And Porter? Well, recent-ish credits have included Magog, DC Universe Online Legends, a few issues of The New 52 Green Arrow, pieces and parts of the He-Man and The Masters of the Universe miniseries and covers for...Giffen's cancelled Threshold.
More damning than the recent accomplishments of either of those three individuals, however, is the very fact that DC bothered to announce a team attached to the title, then change that team (without, apparently, adequately informing Maguire of the whys and wherefores immediately, so that he made it to social media with a degree of bafflement that does the company no favors). That is, DC Comics is obviously still trying to figure out what exactly Justice League 3000 is going to be, and they've given us a peek behind the curtain: They didn't really have a solid idea of what they wanted when they decided to do the title, they didn't like what the creators came up with, and so they decided to start over, one month before they had originally planned to ship it, but now they've given themselves three months to do it right.
Personally, I was kinda looking forward to getting to see Maguire, Giffen and DeMatteis reuinite on a Justice League book that gave them access to all of the big guns on the team (or at least versions of those big guns), given that the League they got to work with consisted of Batman and whoever else they were allowed to use, few of whom (Just Martian Manhunter, really) had much history or even vague association with the Justice League. It felt a little like they've earned the right to do a serious (or even just serious-ish) take on the Justice League, and to get to use Superman, Wonder Woman, Flash and Green Lantern in addition to Batman...and whoever the hell else they wanted.
And that's not even the big, bad news coming from DC Comics this week! Maguire being rather publicly fired/removed from a new book of his before the first issue even shipped was just another example of a pattern of strangeness at DC Comics, they actually did something much more noteworthy and, on the whole, negative.
I used to work with a lady at my day job who, in one of her previous jobs, used to manage a coffee shop. One time she told me that someday she and I should open a pair of businesses, a door-by-door coffee shop and comic book store. She had the real estate all picked out, in a block of vacant storefronts next door to a tattoo parlor. Just think, a tattoo parlor, a coffee shop and a comic book store: That would make for a cool, eclectic little strip of locally-owned businesses, right? All we needed was a lot of money...
I pooh-poohed the idea, even though it was nothing more than a fantasy, as the city I currently live in (Mentor, Ohio) seems to be pretty well-covered by comic book stores: There are already two within or very near the city limits, and a third, superior shop the next city over.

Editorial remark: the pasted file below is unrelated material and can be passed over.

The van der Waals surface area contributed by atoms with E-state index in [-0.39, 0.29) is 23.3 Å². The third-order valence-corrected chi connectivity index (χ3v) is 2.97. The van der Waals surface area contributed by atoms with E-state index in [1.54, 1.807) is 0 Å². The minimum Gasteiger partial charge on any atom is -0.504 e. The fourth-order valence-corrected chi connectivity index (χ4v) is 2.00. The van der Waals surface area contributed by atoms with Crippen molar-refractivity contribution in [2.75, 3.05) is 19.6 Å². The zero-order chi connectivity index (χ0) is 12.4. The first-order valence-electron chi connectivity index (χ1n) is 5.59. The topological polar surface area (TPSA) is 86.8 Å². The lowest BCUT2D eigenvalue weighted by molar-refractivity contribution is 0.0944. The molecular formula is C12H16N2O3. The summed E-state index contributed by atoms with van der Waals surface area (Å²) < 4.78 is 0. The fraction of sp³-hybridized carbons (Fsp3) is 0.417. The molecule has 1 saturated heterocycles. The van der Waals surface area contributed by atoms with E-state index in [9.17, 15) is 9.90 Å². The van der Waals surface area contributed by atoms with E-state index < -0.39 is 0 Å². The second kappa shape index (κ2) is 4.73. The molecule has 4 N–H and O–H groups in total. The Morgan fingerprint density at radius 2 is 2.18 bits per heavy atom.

But if I ever won the lottery, I have fantasized about opening a comic book store in my hometown, which has supported, over the years I lived in or around it, about five different comic stores, all of which came and went. But if I had millions to spend, certainly I could plop one down on the ghost town that was my hometown's main street, and afford to lose money on it for the rest of my life.
But then you hear about stuff like this DC 3-D cover debacle, and what starts as the sort of fantasy you day dream about when you buy a lottery ticket ends up sounding like the sort of nightmare you might wake up screaming from.
You've heard about this, surely? If not, here's Comic Book Resources. Here's retailer Brian Hibbs at The Savage Critic (Telling post title? "The staggeringly epic incompetence of DC Entertainment"; do note that as of right this second, there are exactly 52 comments). Here's ICv2.Here's The Beat. Here's Tom Spurgeon.
I give you all of those links because I don't entirely understand either the retail side of comics (like, in a factual way) or the collector/speculator/gives-a-shit-about-variants corner of comics, but if you click on all of those, you should get the basic facts explained from a few different directions by a few different individuals with various levels of investment in the health of the direct market.
Put as simply as possible, it sounds like DC sold more of those goofy (but oh so gif-able!) 3-D covers then they actually produced, either through, as Hibbs' post title put it, incompetence, or maybe through some sort of shady collectibles-market goosing stunt. The result being that there are more orders for the comics with those covers than there is comics with those covers, direct market retailers are going to have to re-jump (or un-jump, and/or then re-jump) through all of the hoops they have to jump through on a monthly basis in this crazy business and a whole bunch of people aren't going to get what they wanted...and, in many cases, those who aren't going to get what they wanted, won't even know how much or how little of what they ordered is going to get to them.
DC is publishing "normal," $2.99 versions of these comics, missing only the goofy cover.
I wish I knew that was going to be an option originally, but for a completely different reason. As you all know (because I harp on it constantly), $3.99 is more than I'm willing to pay for 20-22 pages worth of comics (I draw the line at $3.50) in serial format, and anything that costs that much I'll just wait for the trade.